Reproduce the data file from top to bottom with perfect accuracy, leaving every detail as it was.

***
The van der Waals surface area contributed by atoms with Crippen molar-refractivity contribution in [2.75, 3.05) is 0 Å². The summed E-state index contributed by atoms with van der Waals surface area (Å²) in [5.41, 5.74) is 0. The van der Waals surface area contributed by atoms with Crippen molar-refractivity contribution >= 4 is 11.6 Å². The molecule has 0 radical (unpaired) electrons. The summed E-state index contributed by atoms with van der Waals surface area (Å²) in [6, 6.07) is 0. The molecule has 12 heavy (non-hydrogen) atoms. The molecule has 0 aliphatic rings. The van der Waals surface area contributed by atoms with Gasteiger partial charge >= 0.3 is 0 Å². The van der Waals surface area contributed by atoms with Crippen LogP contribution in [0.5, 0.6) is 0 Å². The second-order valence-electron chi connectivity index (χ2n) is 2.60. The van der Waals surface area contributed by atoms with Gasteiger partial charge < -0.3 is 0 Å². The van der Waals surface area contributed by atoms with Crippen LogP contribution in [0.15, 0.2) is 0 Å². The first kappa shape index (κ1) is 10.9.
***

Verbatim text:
The van der Waals surface area contributed by atoms with Crippen molar-refractivity contribution in [2.75, 3.05) is 0 Å². The summed E-state index contributed by atoms with van der Waals surface area (Å²) in [5.41, 5.74) is 0. The van der Waals surface area contributed by atoms with Crippen molar-refractivity contribution >= 4 is 11.6 Å². The molecule has 0 radical (unpaired) electrons. The summed E-state index contributed by atoms with van der Waals surface area (Å²) in [6, 6.07) is 0. The molecule has 12 heavy (non-hydrogen) atoms. The molecule has 0 aliphatic rings. The van der Waals surface area contributed by atoms with Gasteiger partial charge >= 0.3 is 0 Å². The van der Waals surface area contributed by atoms with Crippen LogP contribution in [0.5, 0.6) is 0 Å². The second-order valence-electron chi connectivity index (χ2n) is 2.60. The van der Waals surface area contributed by atoms with Gasteiger partial charge < -0.3 is 0 Å². The van der Waals surface area contributed by atoms with Crippen LogP contribution in [0.15, 0.2) is 0 Å². The first kappa shape index (κ1) is 10.9.